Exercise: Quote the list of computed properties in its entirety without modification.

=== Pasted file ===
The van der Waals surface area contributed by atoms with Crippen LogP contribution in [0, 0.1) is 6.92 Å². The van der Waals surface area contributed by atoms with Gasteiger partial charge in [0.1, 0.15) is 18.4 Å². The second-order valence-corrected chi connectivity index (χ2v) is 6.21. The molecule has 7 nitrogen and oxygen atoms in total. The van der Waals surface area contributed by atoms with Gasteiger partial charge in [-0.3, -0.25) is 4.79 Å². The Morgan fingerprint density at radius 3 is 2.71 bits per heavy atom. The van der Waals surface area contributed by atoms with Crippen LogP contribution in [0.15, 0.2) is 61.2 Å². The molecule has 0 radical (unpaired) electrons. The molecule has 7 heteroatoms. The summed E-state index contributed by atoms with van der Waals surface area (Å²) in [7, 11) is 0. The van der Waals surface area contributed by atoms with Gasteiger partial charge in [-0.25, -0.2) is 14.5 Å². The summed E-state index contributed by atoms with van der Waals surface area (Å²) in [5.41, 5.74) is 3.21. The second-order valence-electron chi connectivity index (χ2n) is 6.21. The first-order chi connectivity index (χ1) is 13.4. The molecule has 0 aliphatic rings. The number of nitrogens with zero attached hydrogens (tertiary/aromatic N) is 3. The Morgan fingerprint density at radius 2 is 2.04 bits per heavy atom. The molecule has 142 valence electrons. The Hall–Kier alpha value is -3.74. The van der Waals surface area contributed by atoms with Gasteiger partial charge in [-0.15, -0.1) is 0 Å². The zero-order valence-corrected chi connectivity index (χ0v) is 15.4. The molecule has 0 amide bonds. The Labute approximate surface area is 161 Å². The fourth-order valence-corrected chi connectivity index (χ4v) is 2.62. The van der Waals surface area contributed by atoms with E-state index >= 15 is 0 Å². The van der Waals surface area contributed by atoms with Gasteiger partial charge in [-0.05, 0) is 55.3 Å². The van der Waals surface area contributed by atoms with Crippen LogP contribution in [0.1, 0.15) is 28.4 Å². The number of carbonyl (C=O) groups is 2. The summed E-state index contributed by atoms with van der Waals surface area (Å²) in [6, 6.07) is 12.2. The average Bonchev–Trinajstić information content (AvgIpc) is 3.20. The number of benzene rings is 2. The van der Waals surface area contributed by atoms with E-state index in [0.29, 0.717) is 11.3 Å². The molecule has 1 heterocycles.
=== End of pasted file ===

The van der Waals surface area contributed by atoms with Crippen LogP contribution in [0, 0.1) is 6.92 Å². The van der Waals surface area contributed by atoms with Gasteiger partial charge in [0.1, 0.15) is 18.4 Å². The second-order valence-corrected chi connectivity index (χ2v) is 6.21. The molecule has 7 nitrogen and oxygen atoms in total. The van der Waals surface area contributed by atoms with Gasteiger partial charge in [-0.3, -0.25) is 4.79 Å². The Morgan fingerprint density at radius 3 is 2.71 bits per heavy atom. The van der Waals surface area contributed by atoms with Crippen LogP contribution in [0.15, 0.2) is 61.2 Å². The molecule has 0 radical (unpaired) electrons. The molecule has 7 heteroatoms. The summed E-state index contributed by atoms with van der Waals surface area (Å²) in [7, 11) is 0. The van der Waals surface area contributed by atoms with Gasteiger partial charge in [-0.25, -0.2) is 14.5 Å². The summed E-state index contributed by atoms with van der Waals surface area (Å²) in [5.41, 5.74) is 3.21. The second-order valence-electron chi connectivity index (χ2n) is 6.21. The first-order chi connectivity index (χ1) is 13.4. The molecule has 0 aliphatic rings. The number of nitrogens with zero attached hydrogens (tertiary/aromatic N) is 3. The Morgan fingerprint density at radius 2 is 2.04 bits per heavy atom. The molecule has 142 valence electrons. The Hall–Kier alpha value is -3.74. The van der Waals surface area contributed by atoms with Gasteiger partial charge in [-0.15, -0.1) is 0 Å². The zero-order valence-corrected chi connectivity index (χ0v) is 15.4. The molecule has 0 amide bonds. The Labute approximate surface area is 161 Å². The fourth-order valence-corrected chi connectivity index (χ4v) is 2.62. The van der Waals surface area contributed by atoms with E-state index >= 15 is 0 Å². The van der Waals surface area contributed by atoms with Gasteiger partial charge in [-0.05, 0) is 55.3 Å². The van der Waals surface area contributed by atoms with Crippen LogP contribution in [0.1, 0.15) is 28.4 Å². The number of carbonyl (C=O) groups is 2. The summed E-state index contributed by atoms with van der Waals surface area (Å²) in [6, 6.07) is 12.2. The average Bonchev–Trinajstić information content (AvgIpc) is 3.20. The number of benzene rings is 2. The van der Waals surface area contributed by atoms with E-state index in [0.29, 0.717) is 11.3 Å². The molecule has 1 heterocycles.